Finally, I am very worried by your comments on coolness, which remind me of the VLE is dead type discussions. VLEs are clearly not dead, and it is at the point at which technology becomes normal (stops being cool?) that it is widely productive. It also seems to be at this point that many learning technologists lose interest in it and want to move onto the next technology.

So, I think the priority is exactly the opposite of what you suggest in the last paragraph ("The priority is to embrace and understand emerging technology, and to avoid getting trapped in what was once new and cool, but now isn’t."). The priority is to work with what users want, and especially to help users to make the most effective use of the technologies that they are already using; with the understanding that this will grow organically as they adopt other technologies.

Frances Bell said...

I have always imagined PLEs to include all sorts of technologies and artefacts. But not only technologies - also the social connections that enable people to play their rich role in our networks. I wonder if we explored the concept of PLEs in the pre-digital age that we might have a better basis for understanding PLEs in the digital age. A sort of thought experiment in the PLE of letters, books, meetings, classes, pub conversations, etc.
This ties in with some of Tom's comments. What I have called 'provider-centric' approaches distract us into looking at stuff like VLEs provided by formal education rather than thinking about what learners do and need. Competent learners (eg those who can effortlessly exploit MOOC goodies) can construct their PLEs without too much difficulty. Others of us may need support in using MOOCs, constructing PLE and networking within it. And helpful people, teachers, mentors, friends are key I think. So this is an extreme version of the 'no longer cool' technologies that Tom mentions but it does help to focus attention on the then and now of technologies.

Mark Johnson said...

Tom, you are right that the “locus of control of learning” idea was key to the PLE. Oleg and I wrote about this using a cybernetic model to characterise this (see I have to say that both of us had a slight worry that we were missing something – but it was very hard to identify: it was somewhere in the issue raised in the paper about the difference between the “active life” and the “contemplative life”. Nobody really seemed that interested – the PLE was storming ahead regardless on the back of Facebook and doing the ‘down with the VLE’ thing on the way (which we didn’t approve of).

Now it’s easier to be clear about the deficiencies – partly because the social software mania has died down a bit. The real problem was that we were not clear about the distinction between “education” and “learning”. Moreover, we reified learning and personal organisation into models and built technologies around the models. We aren’t alone in e-learning (and education generally) in doing this – but it’s a bad idea. Basically, it’s like pouring concrete into a metaphysical mould only to allow institutions (both educational and technological) to say to everyone “this is what learning is – all you have to do is use tools in such-and-such a way to gain it.” It’s all a bit like medieval indulgences.

What is learning? How can we possibly say? How can it be inspected? What do we mean by ‘control’? (is it the ‘vita activa’? – what about the ‘vita contemplativa’?) What is assessment? Is it about learning? What about certification?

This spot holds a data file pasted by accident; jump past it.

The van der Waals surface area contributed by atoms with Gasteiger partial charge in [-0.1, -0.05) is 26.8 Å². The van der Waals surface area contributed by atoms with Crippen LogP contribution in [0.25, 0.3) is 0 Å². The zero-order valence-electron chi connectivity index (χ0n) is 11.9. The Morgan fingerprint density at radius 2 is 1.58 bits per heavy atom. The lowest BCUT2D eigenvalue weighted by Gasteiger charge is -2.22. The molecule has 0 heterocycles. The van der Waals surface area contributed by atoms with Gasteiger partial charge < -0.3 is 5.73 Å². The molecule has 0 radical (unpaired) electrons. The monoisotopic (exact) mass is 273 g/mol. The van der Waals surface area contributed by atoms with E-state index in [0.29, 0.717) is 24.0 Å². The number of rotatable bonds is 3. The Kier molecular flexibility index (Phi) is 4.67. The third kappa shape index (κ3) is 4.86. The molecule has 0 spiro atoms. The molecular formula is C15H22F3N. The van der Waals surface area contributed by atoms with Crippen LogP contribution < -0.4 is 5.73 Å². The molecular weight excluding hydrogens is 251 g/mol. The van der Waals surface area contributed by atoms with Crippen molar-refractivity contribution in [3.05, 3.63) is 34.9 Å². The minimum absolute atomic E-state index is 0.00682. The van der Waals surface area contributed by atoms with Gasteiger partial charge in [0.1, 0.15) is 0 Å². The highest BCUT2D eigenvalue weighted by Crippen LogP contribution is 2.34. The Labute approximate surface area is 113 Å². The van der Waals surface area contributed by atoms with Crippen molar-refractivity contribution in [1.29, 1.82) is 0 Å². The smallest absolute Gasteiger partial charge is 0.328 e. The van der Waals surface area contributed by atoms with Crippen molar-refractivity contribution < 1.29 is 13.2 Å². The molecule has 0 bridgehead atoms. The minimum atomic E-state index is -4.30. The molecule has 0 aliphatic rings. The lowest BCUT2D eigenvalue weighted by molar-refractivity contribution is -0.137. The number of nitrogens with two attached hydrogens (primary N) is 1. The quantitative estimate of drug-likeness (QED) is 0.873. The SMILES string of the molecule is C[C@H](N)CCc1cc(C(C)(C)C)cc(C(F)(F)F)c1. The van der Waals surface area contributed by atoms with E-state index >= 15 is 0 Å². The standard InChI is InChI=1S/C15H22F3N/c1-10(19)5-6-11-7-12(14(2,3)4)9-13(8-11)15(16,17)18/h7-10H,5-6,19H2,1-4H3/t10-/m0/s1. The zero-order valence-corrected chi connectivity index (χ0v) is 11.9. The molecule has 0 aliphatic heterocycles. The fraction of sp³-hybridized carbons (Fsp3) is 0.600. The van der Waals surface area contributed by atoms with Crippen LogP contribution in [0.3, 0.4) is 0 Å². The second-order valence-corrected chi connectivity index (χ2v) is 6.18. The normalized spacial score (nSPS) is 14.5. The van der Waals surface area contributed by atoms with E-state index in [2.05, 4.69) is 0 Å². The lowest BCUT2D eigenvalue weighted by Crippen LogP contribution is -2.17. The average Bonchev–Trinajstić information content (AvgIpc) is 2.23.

In Tallinn I asked participants to arrange a series of words on an axis which ran from “irrational” to “rational”. The words were: Love, Learning, Textbooks, Timetable, Death, Curriculum, Sex, Religion, University, God, Certification, Governance, Assessment, Dreams, Politics. It’s worth trying. The point is that there are things which we can and must be extremely rational about in education, and there are things that we cannot be rational about, or which we would be unwise to be rational about. Universities obfuscate their function with talk of learning and they draw attention away from the practical, concrete things that go on – some of which, frankly, are on the boundary between the ill-judged and the downright corrupt. It really matters that we are critical, sharp and vocal. Metaphysics just gets in the way.

With regard to ‘cool stuff’, to say something is ‘cool’ is to make a kind of ‘status declaration’ about the thing in question. What are the networks of support for such declarations? The PLE discourse contained a series of status declarations (and the ‘VLE is dead’ stuff was a series of ‘status demotion declarations’). What’s going on here? I now think ‘giving’ (of new tools, techniques, etc) lies at the heart of it: Potlatch is well-studied by anthropologists. I suspect the whole discourse of ‘locus of control’ as being a kind of educational technology potlatch. If it’s true, then potlatch matters, and so, by extension, does ‘cool stuff’.

When Illich talks about ‘learning webs’ he is really addressing the boundary between society and education - a boundary which schooling (of all kinds, including MOOCs) sets about maintaining as a means to upholding its own validity. When he talks of heightening "the opportunity for each one to transform each moment of his living into one of learning, sharing, and caring." he is addressing the fundamental entwining between the educational and the social. The PLE was about the experience of learning with tools, and how new tools might bridge the gap between education and society. The gap has got bigger. The reason, I think, is a misguided focus on the metaphysics of learning, and not enough on the concrete realities of education and politics.

Mark Johnson said...

Hi Frances,

If we are to talk about the 'then and now' of technologies, it's important to be clear exactly what we mean with the term 'technology'. Like much of e-learning, what is gained in thinking and experimenting with the digital is seldom 'viable implementation', but instead 'critical illumination'. Digital technology often has the character of a torch to shine on the dark uninspected corners of ancient practices.

We cannot inspect in detail the intellectual life of those who lived before us. The best we can get are glimpses with things like Milton's 'commonplace book' in the British Library (see But like our computers today, such documents are merely traces of conscious existence.

The experience of tools, MOOCs, books, VLEs, classes and pub conversations is not constitutive of learning processes. It merely punctuates living. New ideas, skilled performances or transformative agency appears to emerge through particular patterns of punctuation under certain conditions.

Perhaps the real question here is "what does it mean to be helpful?"